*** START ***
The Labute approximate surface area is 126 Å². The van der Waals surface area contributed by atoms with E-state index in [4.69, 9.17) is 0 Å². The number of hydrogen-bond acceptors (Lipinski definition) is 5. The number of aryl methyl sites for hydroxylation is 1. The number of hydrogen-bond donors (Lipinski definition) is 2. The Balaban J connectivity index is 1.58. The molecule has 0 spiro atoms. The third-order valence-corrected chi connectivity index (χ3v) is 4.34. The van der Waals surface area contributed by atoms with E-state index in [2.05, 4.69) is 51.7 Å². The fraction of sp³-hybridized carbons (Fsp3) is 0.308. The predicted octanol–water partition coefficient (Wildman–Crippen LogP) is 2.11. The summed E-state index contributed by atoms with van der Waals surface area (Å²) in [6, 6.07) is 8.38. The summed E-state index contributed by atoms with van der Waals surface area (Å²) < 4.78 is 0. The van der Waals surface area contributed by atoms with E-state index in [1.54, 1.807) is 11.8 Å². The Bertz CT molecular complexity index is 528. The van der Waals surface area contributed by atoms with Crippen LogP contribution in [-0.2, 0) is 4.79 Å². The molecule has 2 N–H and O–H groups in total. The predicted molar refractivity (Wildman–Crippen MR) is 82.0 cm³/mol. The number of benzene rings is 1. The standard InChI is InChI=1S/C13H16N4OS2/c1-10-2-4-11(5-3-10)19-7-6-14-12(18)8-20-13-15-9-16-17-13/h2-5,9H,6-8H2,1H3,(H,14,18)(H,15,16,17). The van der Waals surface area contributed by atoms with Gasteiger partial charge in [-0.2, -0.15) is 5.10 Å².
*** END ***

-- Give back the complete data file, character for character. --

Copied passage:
The Labute approximate surface area is 126 Å². The van der Waals surface area contributed by atoms with E-state index in [4.69, 9.17) is 0 Å². The number of hydrogen-bond acceptors (Lipinski definition) is 5. The number of aryl methyl sites for hydroxylation is 1. The number of hydrogen-bond donors (Lipinski definition) is 2. The Balaban J connectivity index is 1.58. The molecule has 0 spiro atoms. The third-order valence-corrected chi connectivity index (χ3v) is 4.34. The van der Waals surface area contributed by atoms with E-state index in [2.05, 4.69) is 51.7 Å². The fraction of sp³-hybridized carbons (Fsp3) is 0.308. The predicted octanol–water partition coefficient (Wildman–Crippen LogP) is 2.11. The summed E-state index contributed by atoms with van der Waals surface area (Å²) in [6, 6.07) is 8.38. The summed E-state index contributed by atoms with van der Waals surface area (Å²) < 4.78 is 0. The van der Waals surface area contributed by atoms with E-state index in [1.54, 1.807) is 11.8 Å². The Bertz CT molecular complexity index is 528. The van der Waals surface area contributed by atoms with Crippen LogP contribution in [-0.2, 0) is 4.79 Å². The molecule has 2 N–H and O–H groups in total. The predicted molar refractivity (Wildman–Crippen MR) is 82.0 cm³/mol. The number of benzene rings is 1. The standard InChI is InChI=1S/C13H16N4OS2/c1-10-2-4-11(5-3-10)19-7-6-14-12(18)8-20-13-15-9-16-17-13/h2-5,9H,6-8H2,1H3,(H,14,18)(H,15,16,17). The van der Waals surface area contributed by atoms with Gasteiger partial charge in [-0.2, -0.15) is 5.10 Å².